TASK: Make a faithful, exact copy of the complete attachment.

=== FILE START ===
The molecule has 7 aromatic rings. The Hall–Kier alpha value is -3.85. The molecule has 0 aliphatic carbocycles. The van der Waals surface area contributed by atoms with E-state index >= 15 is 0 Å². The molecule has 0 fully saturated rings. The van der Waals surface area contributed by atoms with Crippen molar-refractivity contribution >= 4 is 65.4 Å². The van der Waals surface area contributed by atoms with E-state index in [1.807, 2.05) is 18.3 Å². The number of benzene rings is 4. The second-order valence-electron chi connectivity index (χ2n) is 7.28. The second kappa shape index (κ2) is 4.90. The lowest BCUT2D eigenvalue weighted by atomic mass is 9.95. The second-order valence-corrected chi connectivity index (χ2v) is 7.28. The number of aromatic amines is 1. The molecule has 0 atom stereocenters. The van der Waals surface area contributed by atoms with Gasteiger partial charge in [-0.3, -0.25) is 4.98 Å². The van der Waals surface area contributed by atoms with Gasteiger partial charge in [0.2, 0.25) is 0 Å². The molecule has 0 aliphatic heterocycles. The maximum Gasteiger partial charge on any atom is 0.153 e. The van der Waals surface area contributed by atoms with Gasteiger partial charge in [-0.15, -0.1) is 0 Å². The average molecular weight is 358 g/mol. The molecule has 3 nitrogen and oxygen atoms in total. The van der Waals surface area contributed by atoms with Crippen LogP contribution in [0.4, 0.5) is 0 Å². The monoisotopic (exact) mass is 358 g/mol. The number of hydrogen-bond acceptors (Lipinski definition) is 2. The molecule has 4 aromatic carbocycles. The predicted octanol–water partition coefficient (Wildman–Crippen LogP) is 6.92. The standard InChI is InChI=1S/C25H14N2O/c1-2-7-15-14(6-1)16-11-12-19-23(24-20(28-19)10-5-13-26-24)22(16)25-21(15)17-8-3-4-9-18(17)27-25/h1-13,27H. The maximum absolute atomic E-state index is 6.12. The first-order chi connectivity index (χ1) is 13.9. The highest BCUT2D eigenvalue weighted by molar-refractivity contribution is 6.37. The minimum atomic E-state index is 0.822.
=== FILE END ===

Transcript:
The molecule has 7 aromatic rings. The Hall–Kier alpha value is -3.85. The molecule has 0 aliphatic carbocycles. The van der Waals surface area contributed by atoms with E-state index >= 15 is 0 Å². The molecule has 0 fully saturated rings. The van der Waals surface area contributed by atoms with Crippen molar-refractivity contribution >= 4 is 65.4 Å². The van der Waals surface area contributed by atoms with E-state index in [1.807, 2.05) is 18.3 Å². The number of benzene rings is 4. The second-order valence-electron chi connectivity index (χ2n) is 7.28. The second kappa shape index (κ2) is 4.90. The lowest BCUT2D eigenvalue weighted by atomic mass is 9.95. The second-order valence-corrected chi connectivity index (χ2v) is 7.28. The number of aromatic amines is 1. The molecule has 0 atom stereocenters. The van der Waals surface area contributed by atoms with Gasteiger partial charge in [-0.3, -0.25) is 4.98 Å². The van der Waals surface area contributed by atoms with Gasteiger partial charge in [0.2, 0.25) is 0 Å². The molecule has 0 aliphatic heterocycles. The maximum Gasteiger partial charge on any atom is 0.153 e. The van der Waals surface area contributed by atoms with Gasteiger partial charge in [-0.15, -0.1) is 0 Å². The average molecular weight is 358 g/mol. The molecule has 3 nitrogen and oxygen atoms in total. The van der Waals surface area contributed by atoms with Crippen LogP contribution in [0.4, 0.5) is 0 Å². The monoisotopic (exact) mass is 358 g/mol. The number of hydrogen-bond acceptors (Lipinski definition) is 2. The molecule has 4 aromatic carbocycles. The predicted octanol–water partition coefficient (Wildman–Crippen LogP) is 6.92. The standard InChI is InChI=1S/C25H14N2O/c1-2-7-15-14(6-1)16-11-12-19-23(24-20(28-19)10-5-13-26-24)22(16)25-21(15)17-8-3-4-9-18(17)27-25/h1-13,27H. The maximum absolute atomic E-state index is 6.12. The first-order chi connectivity index (χ1) is 13.9. The highest BCUT2D eigenvalue weighted by molar-refractivity contribution is 6.37. The minimum atomic E-state index is 0.822.